Preston hockey stars win national league

PUBLISHED: 08:33 25 September 2010 | UPDATED: 17:54 20 February 2013

Preston hockey stars win national league

Preston hockey stars win national league

A group of women from across Lancashire fought their way to the big time of league hockey. Roger Borrell reports

Anyone who has shivered in their shin-pads wondering where the next well-smote, rock-hard hockey ball was coming from will have rapidly realised this is not a game for a big girls blouse.

Take poor, brave Jane Wilson, who broke her nose in the cause of her team, the Springfields UCLan Hockey Club. The 31-year-old Blackpool lass made a full recovery and she has since had a baby girl.

Nevertheless, she is champing at the bit to return to the fray. And who could blame her? For Springfields distinctive yellow shirts will be the only north west team to grace the national first division of womens hockey this coming season.

They achieved this remarkable promotion after a nail-biting end-of-season when they had to win their remaining games. They did it in style, winning the last 6-1 away from home.

It was a bit of a shock, to be honest, says team captain Leanne Sharples, a PE teacher at Lancaster Grammar School for Girls. We had quite a celebration and then we realised just how daunting it was going to be playing in the top flight!

Not just daunting, but also expensive as travel costs rack up while visiting the far-flung corners of the elite league. Its massively important that we get some sponsorship, adds Leanne.

In the past, they have relied on local benefactors such as Fran Lotter-Thompson, who is club chairman and a former coach. She is so passionate about the Springfields, she even has a yellow car to match the shirts. However, members realise promotion means they need to look further afield for help.

As well as playing at weekends, the first team trains at Myerscough College on Wednesdays and builds up fitness levels at their home base, Preston Sports Arena, on Thursdays. The highly-successful, nationally accredited club started in the early 60s as the British Nuclear Fuels team but the now independent club has nine squads - two men, four women and a thriving junior section.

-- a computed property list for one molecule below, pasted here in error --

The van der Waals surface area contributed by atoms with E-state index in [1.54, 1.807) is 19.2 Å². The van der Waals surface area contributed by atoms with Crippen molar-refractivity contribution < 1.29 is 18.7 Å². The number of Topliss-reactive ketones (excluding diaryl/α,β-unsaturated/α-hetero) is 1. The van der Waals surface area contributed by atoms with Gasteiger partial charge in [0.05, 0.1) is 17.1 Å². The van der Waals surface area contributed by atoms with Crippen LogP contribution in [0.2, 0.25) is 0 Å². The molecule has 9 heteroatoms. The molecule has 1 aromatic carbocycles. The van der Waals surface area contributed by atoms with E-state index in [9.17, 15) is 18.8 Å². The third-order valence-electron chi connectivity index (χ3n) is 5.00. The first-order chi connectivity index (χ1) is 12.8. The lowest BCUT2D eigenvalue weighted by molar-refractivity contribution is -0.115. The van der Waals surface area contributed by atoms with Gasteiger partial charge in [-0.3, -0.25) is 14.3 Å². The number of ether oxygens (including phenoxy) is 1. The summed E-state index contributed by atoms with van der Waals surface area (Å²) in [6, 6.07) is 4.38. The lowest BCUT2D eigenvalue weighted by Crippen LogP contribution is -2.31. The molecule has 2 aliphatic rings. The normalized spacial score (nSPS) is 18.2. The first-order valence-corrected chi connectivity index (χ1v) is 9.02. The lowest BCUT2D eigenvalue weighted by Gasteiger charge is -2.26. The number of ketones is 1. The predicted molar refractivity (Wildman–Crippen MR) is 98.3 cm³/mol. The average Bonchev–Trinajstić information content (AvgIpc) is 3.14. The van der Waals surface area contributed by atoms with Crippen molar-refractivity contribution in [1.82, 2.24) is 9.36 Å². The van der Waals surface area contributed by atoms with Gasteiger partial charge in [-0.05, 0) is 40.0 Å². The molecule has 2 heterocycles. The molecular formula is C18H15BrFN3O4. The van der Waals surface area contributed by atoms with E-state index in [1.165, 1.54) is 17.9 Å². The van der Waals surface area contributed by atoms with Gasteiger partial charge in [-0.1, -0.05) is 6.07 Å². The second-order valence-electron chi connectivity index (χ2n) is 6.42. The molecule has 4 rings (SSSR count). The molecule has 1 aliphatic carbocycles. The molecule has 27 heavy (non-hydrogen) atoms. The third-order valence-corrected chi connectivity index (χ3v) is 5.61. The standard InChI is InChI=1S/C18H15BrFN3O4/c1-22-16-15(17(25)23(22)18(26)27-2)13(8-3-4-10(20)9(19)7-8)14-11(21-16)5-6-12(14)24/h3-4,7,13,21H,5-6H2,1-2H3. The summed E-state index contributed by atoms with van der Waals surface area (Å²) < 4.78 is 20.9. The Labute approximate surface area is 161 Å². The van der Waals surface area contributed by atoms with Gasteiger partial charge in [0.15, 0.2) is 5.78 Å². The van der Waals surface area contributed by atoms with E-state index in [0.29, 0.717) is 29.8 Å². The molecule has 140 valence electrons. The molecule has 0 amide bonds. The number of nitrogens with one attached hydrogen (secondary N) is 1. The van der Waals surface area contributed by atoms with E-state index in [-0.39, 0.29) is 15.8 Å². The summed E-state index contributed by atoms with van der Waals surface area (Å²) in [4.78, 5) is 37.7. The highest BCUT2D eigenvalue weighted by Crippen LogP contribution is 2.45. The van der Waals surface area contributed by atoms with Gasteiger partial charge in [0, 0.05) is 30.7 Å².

Martin Stringfellow, a coach for 25 years, helped guide the women through their successful season. The important thing is to get them operating as a group rather than as individuals, he says. Girls need to bond and have belief in each other as well as developing self-confidence. Men are the opposite - they think theyre supermen when theyre not.

As another ball heads in a potentially painful trajectory towards the goalkeeper, Martin adds: You do need to be brave and there is an element of danger because of the hard ball thats used. But again, it comes down to confidence. If you are scared of the ball, you are more likely to be hit.

Leanne, who was one of the leagues top goal scorers along with teammates Hannah Minto and Emma Noakes, adds: Its fast and its thrilling and its great fun for lots of different levels of abilities and ages.

Their feat is particularly striking because a couple of seasons ago they narrowly missed promotion and eight team members walked out. We had to rebuild the team, says Leanne. The girls who left might now be regretting it!

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